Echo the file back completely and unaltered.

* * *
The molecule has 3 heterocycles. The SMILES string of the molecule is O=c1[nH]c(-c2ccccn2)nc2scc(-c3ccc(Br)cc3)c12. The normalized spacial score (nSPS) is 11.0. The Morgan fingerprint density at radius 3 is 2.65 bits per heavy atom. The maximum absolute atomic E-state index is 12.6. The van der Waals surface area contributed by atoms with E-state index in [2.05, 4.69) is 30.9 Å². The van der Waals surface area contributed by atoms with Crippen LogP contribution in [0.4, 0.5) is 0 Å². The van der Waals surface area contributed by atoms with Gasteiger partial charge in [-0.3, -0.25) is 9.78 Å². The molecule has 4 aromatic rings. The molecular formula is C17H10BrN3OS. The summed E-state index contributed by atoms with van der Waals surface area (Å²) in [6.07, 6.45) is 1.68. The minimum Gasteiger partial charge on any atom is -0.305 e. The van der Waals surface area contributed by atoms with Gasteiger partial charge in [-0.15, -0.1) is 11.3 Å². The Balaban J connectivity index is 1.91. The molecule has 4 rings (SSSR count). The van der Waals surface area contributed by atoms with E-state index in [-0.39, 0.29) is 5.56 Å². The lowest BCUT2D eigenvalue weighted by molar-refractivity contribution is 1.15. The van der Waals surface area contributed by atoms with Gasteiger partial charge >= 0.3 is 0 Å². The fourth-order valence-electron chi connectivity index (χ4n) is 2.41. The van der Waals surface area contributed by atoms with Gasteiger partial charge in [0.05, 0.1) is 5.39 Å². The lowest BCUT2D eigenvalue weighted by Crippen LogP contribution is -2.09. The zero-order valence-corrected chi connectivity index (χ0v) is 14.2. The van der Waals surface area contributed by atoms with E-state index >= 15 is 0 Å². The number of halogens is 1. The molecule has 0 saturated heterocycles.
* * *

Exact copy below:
The molecule has 3 heterocycles. The SMILES string of the molecule is O=c1[nH]c(-c2ccccn2)nc2scc(-c3ccc(Br)cc3)c12. The normalized spacial score (nSPS) is 11.0. The Morgan fingerprint density at radius 3 is 2.65 bits per heavy atom. The maximum absolute atomic E-state index is 12.6. The van der Waals surface area contributed by atoms with E-state index in [2.05, 4.69) is 30.9 Å². The van der Waals surface area contributed by atoms with Crippen LogP contribution in [0.4, 0.5) is 0 Å². The van der Waals surface area contributed by atoms with Gasteiger partial charge in [-0.3, -0.25) is 9.78 Å². The molecule has 4 aromatic rings. The molecular formula is C17H10BrN3OS. The summed E-state index contributed by atoms with van der Waals surface area (Å²) in [6.07, 6.45) is 1.68. The minimum Gasteiger partial charge on any atom is -0.305 e. The van der Waals surface area contributed by atoms with Gasteiger partial charge in [-0.15, -0.1) is 11.3 Å². The Balaban J connectivity index is 1.91. The molecule has 4 rings (SSSR count). The van der Waals surface area contributed by atoms with E-state index in [-0.39, 0.29) is 5.56 Å². The lowest BCUT2D eigenvalue weighted by molar-refractivity contribution is 1.15. The van der Waals surface area contributed by atoms with Gasteiger partial charge >= 0.3 is 0 Å². The fourth-order valence-electron chi connectivity index (χ4n) is 2.41. The van der Waals surface area contributed by atoms with Gasteiger partial charge in [0.05, 0.1) is 5.39 Å². The lowest BCUT2D eigenvalue weighted by Crippen LogP contribution is -2.09. The zero-order valence-corrected chi connectivity index (χ0v) is 14.2. The van der Waals surface area contributed by atoms with E-state index >= 15 is 0 Å². The number of halogens is 1. The molecule has 0 saturated heterocycles.